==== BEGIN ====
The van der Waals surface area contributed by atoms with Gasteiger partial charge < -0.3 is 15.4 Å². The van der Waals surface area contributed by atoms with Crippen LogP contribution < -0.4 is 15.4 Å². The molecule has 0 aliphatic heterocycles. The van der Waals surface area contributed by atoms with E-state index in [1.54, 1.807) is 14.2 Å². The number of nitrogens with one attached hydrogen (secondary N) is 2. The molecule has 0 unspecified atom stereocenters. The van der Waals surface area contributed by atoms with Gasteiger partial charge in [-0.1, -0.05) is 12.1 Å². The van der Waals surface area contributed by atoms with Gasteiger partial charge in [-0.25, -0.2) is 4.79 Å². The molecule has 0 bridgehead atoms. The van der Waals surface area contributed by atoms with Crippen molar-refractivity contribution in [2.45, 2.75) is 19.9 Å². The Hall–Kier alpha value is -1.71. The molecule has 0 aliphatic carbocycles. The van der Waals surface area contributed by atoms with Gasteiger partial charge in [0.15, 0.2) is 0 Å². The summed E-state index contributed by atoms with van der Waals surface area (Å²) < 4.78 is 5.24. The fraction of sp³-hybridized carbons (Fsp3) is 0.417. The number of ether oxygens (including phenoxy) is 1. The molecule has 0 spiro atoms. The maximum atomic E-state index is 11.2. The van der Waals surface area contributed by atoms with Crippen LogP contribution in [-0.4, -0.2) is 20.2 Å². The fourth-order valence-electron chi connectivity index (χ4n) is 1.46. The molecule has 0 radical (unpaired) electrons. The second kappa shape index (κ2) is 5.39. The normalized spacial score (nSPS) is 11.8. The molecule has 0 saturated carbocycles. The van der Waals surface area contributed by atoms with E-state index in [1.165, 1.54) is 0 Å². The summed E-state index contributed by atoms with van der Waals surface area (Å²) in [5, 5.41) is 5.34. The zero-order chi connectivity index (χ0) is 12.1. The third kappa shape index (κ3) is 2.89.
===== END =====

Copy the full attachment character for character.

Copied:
The van der Waals surface area contributed by atoms with Gasteiger partial charge < -0.3 is 15.4 Å². The van der Waals surface area contributed by atoms with Crippen LogP contribution < -0.4 is 15.4 Å². The molecule has 0 aliphatic heterocycles. The van der Waals surface area contributed by atoms with E-state index in [1.54, 1.807) is 14.2 Å². The number of nitrogens with one attached hydrogen (secondary N) is 2. The molecule has 0 unspecified atom stereocenters. The van der Waals surface area contributed by atoms with Gasteiger partial charge in [-0.1, -0.05) is 12.1 Å². The van der Waals surface area contributed by atoms with Gasteiger partial charge in [-0.25, -0.2) is 4.79 Å². The molecule has 0 bridgehead atoms. The van der Waals surface area contributed by atoms with Crippen molar-refractivity contribution in [2.45, 2.75) is 19.9 Å². The Hall–Kier alpha value is -1.71. The molecule has 0 aliphatic carbocycles. The van der Waals surface area contributed by atoms with Gasteiger partial charge in [0.15, 0.2) is 0 Å². The summed E-state index contributed by atoms with van der Waals surface area (Å²) < 4.78 is 5.24. The fraction of sp³-hybridized carbons (Fsp3) is 0.417. The number of ether oxygens (including phenoxy) is 1. The molecule has 0 spiro atoms. The maximum atomic E-state index is 11.2. The van der Waals surface area contributed by atoms with Crippen LogP contribution in [-0.4, -0.2) is 20.2 Å². The fourth-order valence-electron chi connectivity index (χ4n) is 1.46. The molecule has 0 radical (unpaired) electrons. The second kappa shape index (κ2) is 5.39. The normalized spacial score (nSPS) is 11.8. The molecule has 0 saturated carbocycles. The van der Waals surface area contributed by atoms with E-state index in [1.165, 1.54) is 0 Å². The summed E-state index contributed by atoms with van der Waals surface area (Å²) in [5, 5.41) is 5.34. The zero-order chi connectivity index (χ0) is 12.1. The third kappa shape index (κ3) is 2.89.